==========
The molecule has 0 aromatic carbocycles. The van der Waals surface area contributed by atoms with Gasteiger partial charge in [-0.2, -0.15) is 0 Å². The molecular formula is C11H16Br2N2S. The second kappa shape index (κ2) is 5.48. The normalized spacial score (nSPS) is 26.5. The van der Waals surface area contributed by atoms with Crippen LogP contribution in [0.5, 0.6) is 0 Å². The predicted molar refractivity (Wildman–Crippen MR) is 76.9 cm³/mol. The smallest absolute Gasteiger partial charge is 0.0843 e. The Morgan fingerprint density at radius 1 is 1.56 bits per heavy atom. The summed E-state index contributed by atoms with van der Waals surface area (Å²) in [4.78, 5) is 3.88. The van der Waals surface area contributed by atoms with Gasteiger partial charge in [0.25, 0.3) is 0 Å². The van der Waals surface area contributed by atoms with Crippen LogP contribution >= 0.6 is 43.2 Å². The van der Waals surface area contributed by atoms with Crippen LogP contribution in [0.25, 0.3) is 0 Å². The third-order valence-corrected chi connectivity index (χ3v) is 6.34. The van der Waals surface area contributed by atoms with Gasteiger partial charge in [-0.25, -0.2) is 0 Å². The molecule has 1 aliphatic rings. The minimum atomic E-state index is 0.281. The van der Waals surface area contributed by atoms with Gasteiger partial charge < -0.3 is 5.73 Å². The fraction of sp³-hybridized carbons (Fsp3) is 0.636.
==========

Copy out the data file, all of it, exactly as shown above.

The molecule has 0 aromatic carbocycles. The van der Waals surface area contributed by atoms with Gasteiger partial charge in [-0.2, -0.15) is 0 Å². The molecular formula is C11H16Br2N2S. The second kappa shape index (κ2) is 5.48. The normalized spacial score (nSPS) is 26.5. The van der Waals surface area contributed by atoms with Crippen LogP contribution in [0.5, 0.6) is 0 Å². The predicted molar refractivity (Wildman–Crippen MR) is 76.9 cm³/mol. The smallest absolute Gasteiger partial charge is 0.0843 e. The Morgan fingerprint density at radius 1 is 1.56 bits per heavy atom. The summed E-state index contributed by atoms with van der Waals surface area (Å²) in [4.78, 5) is 3.88. The van der Waals surface area contributed by atoms with Gasteiger partial charge in [0.25, 0.3) is 0 Å². The van der Waals surface area contributed by atoms with Crippen LogP contribution >= 0.6 is 43.2 Å². The van der Waals surface area contributed by atoms with Crippen LogP contribution in [0.25, 0.3) is 0 Å². The third-order valence-corrected chi connectivity index (χ3v) is 6.34. The van der Waals surface area contributed by atoms with Gasteiger partial charge in [-0.25, -0.2) is 0 Å². The molecule has 1 aliphatic rings. The minimum atomic E-state index is 0.281. The van der Waals surface area contributed by atoms with Gasteiger partial charge < -0.3 is 5.73 Å². The fraction of sp³-hybridized carbons (Fsp3) is 0.636.